Toberagee, Tobar an Ghuí, The Well of Praying, Cragboy

Toberagee, Tobar an Ghuí, The Well of Praying, Cragboy
James Feeney
Toberagee, Tobar an Ghuí, The Well of Praying, Cragboy
James Feeney

Townland: Cragboy or Cragbwee, Dangan, Quin

Description of Holy Well and Landscape Setting

This holy well stands in the southern end of a very large field which appears to have been reclaimed in recent years. There is strong tree growth around the well. The well is a natural spring which emerges from limestone bedrock.  A small stream flows from the source to a land-drain a few metres away. The well floor is about two metres below the ground and may have been fashioned this way in the past. The upper level has a low, roughly constructed wall.

Saint and Feast Day Associated with Holy Well

There is no specific saint or patron day associated with the well. Toberagee means the ‘Well of Praying’. The name of the well incorporates the verb ‘praying’ rather than the noun ‘prayer’.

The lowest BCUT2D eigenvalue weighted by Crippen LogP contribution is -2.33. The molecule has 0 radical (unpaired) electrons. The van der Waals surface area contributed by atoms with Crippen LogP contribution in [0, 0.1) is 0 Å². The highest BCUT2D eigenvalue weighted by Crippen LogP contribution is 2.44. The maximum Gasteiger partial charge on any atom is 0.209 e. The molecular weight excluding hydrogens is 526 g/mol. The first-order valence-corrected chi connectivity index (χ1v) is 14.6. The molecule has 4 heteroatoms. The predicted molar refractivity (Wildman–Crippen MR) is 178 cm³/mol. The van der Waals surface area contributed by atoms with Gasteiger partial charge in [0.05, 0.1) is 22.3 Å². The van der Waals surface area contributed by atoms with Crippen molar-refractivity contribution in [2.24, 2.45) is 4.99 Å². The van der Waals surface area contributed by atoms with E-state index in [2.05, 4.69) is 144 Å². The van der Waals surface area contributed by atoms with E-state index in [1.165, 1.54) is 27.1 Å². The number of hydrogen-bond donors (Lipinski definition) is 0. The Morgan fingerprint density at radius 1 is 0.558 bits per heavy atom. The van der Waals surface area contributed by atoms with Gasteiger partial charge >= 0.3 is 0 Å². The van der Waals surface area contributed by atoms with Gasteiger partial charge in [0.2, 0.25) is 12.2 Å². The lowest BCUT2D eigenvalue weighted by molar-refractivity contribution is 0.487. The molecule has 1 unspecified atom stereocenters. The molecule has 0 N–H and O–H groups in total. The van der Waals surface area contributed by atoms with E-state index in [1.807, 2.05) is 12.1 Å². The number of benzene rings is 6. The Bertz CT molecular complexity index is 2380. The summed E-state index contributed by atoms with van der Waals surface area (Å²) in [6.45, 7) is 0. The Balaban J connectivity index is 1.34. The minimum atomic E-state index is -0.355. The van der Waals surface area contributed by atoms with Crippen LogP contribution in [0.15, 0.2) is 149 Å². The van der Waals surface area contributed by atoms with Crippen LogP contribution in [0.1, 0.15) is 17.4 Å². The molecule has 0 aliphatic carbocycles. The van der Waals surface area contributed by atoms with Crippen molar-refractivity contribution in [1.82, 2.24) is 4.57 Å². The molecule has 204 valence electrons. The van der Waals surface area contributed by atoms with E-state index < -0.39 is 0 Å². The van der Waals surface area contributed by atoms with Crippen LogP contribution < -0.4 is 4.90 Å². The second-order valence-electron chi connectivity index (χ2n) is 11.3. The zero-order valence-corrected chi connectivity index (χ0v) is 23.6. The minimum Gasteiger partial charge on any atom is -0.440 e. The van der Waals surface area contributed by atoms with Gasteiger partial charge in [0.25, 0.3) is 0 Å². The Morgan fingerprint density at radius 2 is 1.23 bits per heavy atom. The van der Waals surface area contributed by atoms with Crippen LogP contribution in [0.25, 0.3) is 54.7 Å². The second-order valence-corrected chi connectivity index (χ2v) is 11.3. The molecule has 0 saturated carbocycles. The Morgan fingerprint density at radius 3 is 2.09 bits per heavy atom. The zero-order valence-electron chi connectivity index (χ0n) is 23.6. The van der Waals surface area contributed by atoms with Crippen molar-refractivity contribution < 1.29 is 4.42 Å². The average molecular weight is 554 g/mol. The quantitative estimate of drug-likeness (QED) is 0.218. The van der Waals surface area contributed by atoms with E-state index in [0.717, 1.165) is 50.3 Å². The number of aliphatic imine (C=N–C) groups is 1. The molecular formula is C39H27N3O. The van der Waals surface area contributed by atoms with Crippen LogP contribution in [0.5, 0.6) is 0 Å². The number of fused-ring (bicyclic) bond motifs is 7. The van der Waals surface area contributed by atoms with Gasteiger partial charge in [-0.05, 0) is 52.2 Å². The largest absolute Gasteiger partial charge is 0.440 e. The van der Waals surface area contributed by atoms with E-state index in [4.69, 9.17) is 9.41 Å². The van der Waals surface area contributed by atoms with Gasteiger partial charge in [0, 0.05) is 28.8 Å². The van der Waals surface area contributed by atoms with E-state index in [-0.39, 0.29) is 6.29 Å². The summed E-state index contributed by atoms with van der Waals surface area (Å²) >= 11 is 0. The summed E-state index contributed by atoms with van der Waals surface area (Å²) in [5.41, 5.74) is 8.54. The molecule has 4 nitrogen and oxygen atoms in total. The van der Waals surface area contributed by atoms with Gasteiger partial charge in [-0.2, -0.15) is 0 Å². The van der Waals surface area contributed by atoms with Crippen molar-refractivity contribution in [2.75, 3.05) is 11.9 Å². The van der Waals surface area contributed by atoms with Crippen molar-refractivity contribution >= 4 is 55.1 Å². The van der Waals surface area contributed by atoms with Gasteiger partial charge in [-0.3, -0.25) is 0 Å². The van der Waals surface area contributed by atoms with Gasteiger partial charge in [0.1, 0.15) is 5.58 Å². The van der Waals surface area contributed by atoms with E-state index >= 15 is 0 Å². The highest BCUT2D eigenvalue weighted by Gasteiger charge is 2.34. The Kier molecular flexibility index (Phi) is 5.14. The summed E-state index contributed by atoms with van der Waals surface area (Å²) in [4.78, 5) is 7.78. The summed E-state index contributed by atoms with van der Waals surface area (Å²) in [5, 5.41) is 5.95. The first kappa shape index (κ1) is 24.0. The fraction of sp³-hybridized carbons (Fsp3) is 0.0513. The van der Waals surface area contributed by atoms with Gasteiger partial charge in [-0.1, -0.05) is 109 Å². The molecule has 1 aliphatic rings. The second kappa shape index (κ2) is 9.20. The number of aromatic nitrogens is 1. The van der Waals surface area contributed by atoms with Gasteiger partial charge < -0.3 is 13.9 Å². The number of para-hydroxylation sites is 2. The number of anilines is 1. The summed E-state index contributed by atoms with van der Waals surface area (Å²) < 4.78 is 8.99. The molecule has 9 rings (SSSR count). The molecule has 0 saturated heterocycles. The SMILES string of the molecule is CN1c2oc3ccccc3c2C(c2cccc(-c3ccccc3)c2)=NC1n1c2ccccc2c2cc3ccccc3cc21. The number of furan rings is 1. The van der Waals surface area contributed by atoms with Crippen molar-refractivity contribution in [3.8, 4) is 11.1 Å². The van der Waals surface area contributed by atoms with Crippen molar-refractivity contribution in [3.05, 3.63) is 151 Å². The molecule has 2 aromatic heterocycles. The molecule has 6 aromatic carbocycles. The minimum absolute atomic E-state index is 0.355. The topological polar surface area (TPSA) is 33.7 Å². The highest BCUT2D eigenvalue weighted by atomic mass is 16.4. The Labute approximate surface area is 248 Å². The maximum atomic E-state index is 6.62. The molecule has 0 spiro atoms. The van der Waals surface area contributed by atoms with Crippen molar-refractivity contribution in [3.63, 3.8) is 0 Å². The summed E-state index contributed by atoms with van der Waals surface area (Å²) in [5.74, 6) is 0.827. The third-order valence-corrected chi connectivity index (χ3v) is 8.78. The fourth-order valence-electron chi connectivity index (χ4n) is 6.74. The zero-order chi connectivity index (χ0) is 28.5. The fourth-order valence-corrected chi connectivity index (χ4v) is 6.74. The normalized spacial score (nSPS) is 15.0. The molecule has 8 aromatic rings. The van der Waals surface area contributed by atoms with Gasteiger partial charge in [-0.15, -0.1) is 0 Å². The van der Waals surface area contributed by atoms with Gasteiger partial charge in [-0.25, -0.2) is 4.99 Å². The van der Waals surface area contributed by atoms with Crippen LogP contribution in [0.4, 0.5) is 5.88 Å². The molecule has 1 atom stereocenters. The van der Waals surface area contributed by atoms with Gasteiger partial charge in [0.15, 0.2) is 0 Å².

Natural Heritage around the Holy Well

Several types of tree grow around the well including blackthorn, ash and alder. In the field beside the well, two venerable oak trees grow, but are struggling possibly due to a lack of water. There was an impressive growth of watercress at the edge of the stream at the time of the research visit. This plant was once used for all types of medical applications.

Heritage Attractions Nearby

The well is close to the village of Quin, which offers a range of good restaurants and pubs, as well as several cultural attractions. These include Quin Franciscan Abbey, Saint Finghín’s Church, the inauguration mound at Magh Adhair and Knappogue Castle.

Discover More…

Clare County Library

Record of Monuments and Places Number


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